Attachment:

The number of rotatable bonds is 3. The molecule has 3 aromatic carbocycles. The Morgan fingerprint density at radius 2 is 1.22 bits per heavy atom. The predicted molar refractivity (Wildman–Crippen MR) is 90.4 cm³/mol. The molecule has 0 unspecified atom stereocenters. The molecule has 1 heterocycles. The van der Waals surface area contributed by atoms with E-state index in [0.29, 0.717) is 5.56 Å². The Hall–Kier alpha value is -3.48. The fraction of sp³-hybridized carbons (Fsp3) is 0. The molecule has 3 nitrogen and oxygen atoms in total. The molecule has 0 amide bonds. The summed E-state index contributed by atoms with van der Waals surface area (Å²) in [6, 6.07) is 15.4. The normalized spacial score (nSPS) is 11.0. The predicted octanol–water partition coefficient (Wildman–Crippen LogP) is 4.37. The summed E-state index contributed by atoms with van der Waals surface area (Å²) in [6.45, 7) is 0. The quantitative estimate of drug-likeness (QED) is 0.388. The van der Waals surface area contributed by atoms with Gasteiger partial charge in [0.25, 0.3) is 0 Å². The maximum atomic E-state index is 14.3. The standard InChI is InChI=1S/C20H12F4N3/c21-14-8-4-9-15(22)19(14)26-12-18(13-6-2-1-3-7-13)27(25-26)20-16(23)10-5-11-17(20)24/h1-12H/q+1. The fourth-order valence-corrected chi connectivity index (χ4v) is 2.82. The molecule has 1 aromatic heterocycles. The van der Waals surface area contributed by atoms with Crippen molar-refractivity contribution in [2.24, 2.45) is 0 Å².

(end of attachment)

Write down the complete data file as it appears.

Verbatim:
The number of rotatable bonds is 3. The molecule has 3 aromatic carbocycles. The Morgan fingerprint density at radius 2 is 1.22 bits per heavy atom. The predicted molar refractivity (Wildman–Crippen MR) is 90.4 cm³/mol. The molecule has 0 unspecified atom stereocenters. The molecule has 1 heterocycles. The van der Waals surface area contributed by atoms with E-state index in [0.29, 0.717) is 5.56 Å². The Hall–Kier alpha value is -3.48. The fraction of sp³-hybridized carbons (Fsp3) is 0. The molecule has 3 nitrogen and oxygen atoms in total. The molecule has 0 amide bonds. The summed E-state index contributed by atoms with van der Waals surface area (Å²) in [6, 6.07) is 15.4. The normalized spacial score (nSPS) is 11.0. The predicted octanol–water partition coefficient (Wildman–Crippen LogP) is 4.37. The summed E-state index contributed by atoms with van der Waals surface area (Å²) in [6.45, 7) is 0. The quantitative estimate of drug-likeness (QED) is 0.388. The van der Waals surface area contributed by atoms with Gasteiger partial charge in [0.25, 0.3) is 0 Å². The maximum atomic E-state index is 14.3. The standard InChI is InChI=1S/C20H12F4N3/c21-14-8-4-9-15(22)19(14)26-12-18(13-6-2-1-3-7-13)27(25-26)20-16(23)10-5-11-17(20)24/h1-12H/q+1. The fourth-order valence-corrected chi connectivity index (χ4v) is 2.82. The molecule has 1 aromatic heterocycles. The van der Waals surface area contributed by atoms with Crippen molar-refractivity contribution in [2.24, 2.45) is 0 Å².